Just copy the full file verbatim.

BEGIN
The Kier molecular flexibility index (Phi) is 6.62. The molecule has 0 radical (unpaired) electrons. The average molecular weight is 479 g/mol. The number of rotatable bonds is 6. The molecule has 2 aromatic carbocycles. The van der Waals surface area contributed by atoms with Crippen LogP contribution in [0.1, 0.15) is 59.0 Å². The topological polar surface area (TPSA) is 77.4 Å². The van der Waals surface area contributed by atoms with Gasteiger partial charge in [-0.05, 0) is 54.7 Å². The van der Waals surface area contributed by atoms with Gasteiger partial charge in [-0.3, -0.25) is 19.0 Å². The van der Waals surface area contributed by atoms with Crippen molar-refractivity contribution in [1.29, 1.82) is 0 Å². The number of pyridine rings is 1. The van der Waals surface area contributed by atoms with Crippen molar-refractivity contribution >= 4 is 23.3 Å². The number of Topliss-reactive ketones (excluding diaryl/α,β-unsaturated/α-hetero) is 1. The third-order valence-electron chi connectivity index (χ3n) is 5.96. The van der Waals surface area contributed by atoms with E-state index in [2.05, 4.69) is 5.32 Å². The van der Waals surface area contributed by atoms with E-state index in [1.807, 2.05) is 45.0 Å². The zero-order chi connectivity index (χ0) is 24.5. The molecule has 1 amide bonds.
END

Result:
The Kier molecular flexibility index (Phi) is 6.62. The molecule has 0 radical (unpaired) electrons. The average molecular weight is 479 g/mol. The number of rotatable bonds is 6. The molecule has 2 aromatic carbocycles. The van der Waals surface area contributed by atoms with Crippen LogP contribution in [0.1, 0.15) is 59.0 Å². The topological polar surface area (TPSA) is 77.4 Å². The van der Waals surface area contributed by atoms with Gasteiger partial charge in [-0.05, 0) is 54.7 Å². The van der Waals surface area contributed by atoms with Gasteiger partial charge in [-0.3, -0.25) is 19.0 Å². The van der Waals surface area contributed by atoms with Crippen molar-refractivity contribution in [1.29, 1.82) is 0 Å². The number of pyridine rings is 1. The van der Waals surface area contributed by atoms with Crippen molar-refractivity contribution >= 4 is 23.3 Å². The number of Topliss-reactive ketones (excluding diaryl/α,β-unsaturated/α-hetero) is 1. The third-order valence-electron chi connectivity index (χ3n) is 5.96. The van der Waals surface area contributed by atoms with E-state index in [2.05, 4.69) is 5.32 Å². The van der Waals surface area contributed by atoms with E-state index in [1.807, 2.05) is 45.0 Å². The zero-order chi connectivity index (χ0) is 24.5. The molecule has 1 amide bonds.